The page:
Last year, Cornell participated in an Association of American Universities report called the “Campus Climate Survey on Sexual Assault and Sexual Misconduct.” According to the report, students who reported having a disability have been sexually assaulted at a rate that was more than twice as high as those who did not have a disability.

Though Agaronnik, a CUDA board member, acknowledged that she cannot “speak for all people with disabilities,” she indicated the negative effect of ableism on her and her peers.

“I think that to begin with, a lot of people don’t even know what ableism itself is,” she said. “It impacts people with disabilities as much as racism or sexism impact people of different groups. It’s definitely frustrating that the basic definition doesn’t exist in the minds of people.”

Goldstein noted that ableism is “institutionalized” within the Cornell community.

“Disability is often viewed by most people in society through a medical model, which means you’re looking at disability from the lens of a personal problem,” he said. “The question becomes how do we fix this person? As opposed to, how can we fix society and work to change our perspectives and environments … Many people have never heard the term ableism before.”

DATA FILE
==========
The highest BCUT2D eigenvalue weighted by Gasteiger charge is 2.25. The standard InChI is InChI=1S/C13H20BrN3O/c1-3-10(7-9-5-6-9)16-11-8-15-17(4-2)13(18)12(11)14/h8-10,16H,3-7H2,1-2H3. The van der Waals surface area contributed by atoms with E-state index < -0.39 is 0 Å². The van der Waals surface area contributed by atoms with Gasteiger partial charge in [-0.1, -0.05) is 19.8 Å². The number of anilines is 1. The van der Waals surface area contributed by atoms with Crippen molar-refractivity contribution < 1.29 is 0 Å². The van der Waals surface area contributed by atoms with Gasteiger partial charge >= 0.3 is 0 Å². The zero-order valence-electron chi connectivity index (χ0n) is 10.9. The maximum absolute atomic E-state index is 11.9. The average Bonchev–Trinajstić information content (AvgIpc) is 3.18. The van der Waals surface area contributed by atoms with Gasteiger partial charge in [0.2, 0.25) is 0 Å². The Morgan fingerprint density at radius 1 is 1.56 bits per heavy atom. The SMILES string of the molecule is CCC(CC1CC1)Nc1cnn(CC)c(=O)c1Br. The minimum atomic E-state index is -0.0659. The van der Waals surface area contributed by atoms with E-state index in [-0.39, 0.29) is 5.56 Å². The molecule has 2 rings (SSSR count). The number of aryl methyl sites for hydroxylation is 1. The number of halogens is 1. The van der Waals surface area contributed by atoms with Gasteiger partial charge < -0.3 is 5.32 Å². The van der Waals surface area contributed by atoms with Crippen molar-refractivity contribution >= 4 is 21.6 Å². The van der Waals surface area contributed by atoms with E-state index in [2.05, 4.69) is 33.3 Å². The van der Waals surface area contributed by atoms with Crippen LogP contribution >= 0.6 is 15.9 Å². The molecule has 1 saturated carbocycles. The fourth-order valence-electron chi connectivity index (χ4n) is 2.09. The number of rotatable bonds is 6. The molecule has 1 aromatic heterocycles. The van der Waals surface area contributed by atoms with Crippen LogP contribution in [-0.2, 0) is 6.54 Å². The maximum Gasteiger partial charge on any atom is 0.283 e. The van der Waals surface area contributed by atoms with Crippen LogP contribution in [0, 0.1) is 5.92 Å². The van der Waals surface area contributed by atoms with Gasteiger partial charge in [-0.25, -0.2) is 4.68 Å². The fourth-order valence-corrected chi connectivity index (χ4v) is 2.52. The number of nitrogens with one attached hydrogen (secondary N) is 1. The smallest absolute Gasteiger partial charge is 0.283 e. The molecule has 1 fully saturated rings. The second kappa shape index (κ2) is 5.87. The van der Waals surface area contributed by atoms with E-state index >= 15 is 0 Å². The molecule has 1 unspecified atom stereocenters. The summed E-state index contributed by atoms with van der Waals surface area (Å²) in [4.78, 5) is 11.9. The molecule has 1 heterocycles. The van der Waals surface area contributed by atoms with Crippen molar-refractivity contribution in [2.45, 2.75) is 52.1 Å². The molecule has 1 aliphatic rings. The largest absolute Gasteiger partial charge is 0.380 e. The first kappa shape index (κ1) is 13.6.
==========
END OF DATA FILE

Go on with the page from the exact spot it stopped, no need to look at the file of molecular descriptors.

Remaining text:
Cornell and the Americans with Disabilities Act

There are 10 Americans with Disabilities Act centers around the country, and Cornell houses one of them. This little known fact is “the best kept secret on campus,” said Angela Winfield ’08, law.

“[The centers] serve a lot of private sector companies, a lot of agencies, a lot of individuals in their region, which is New York, New Jersey, Puerto Rico and the U.S. Virgin Islands,” Winfield said.

Known as the Yang-Tan Institute on Employment and Disability, the ADA center, located on the Cornell campus, aims to promote equal opportunity for people with disabilities through federally and state funded projects, according to its website.

With one focus on employment, the Yang-Tan Institute reports that the employment rate for people with disabilities is only 34.6 percent, and an estimated 31.9 percent of people with disabilities are living below the poverty line.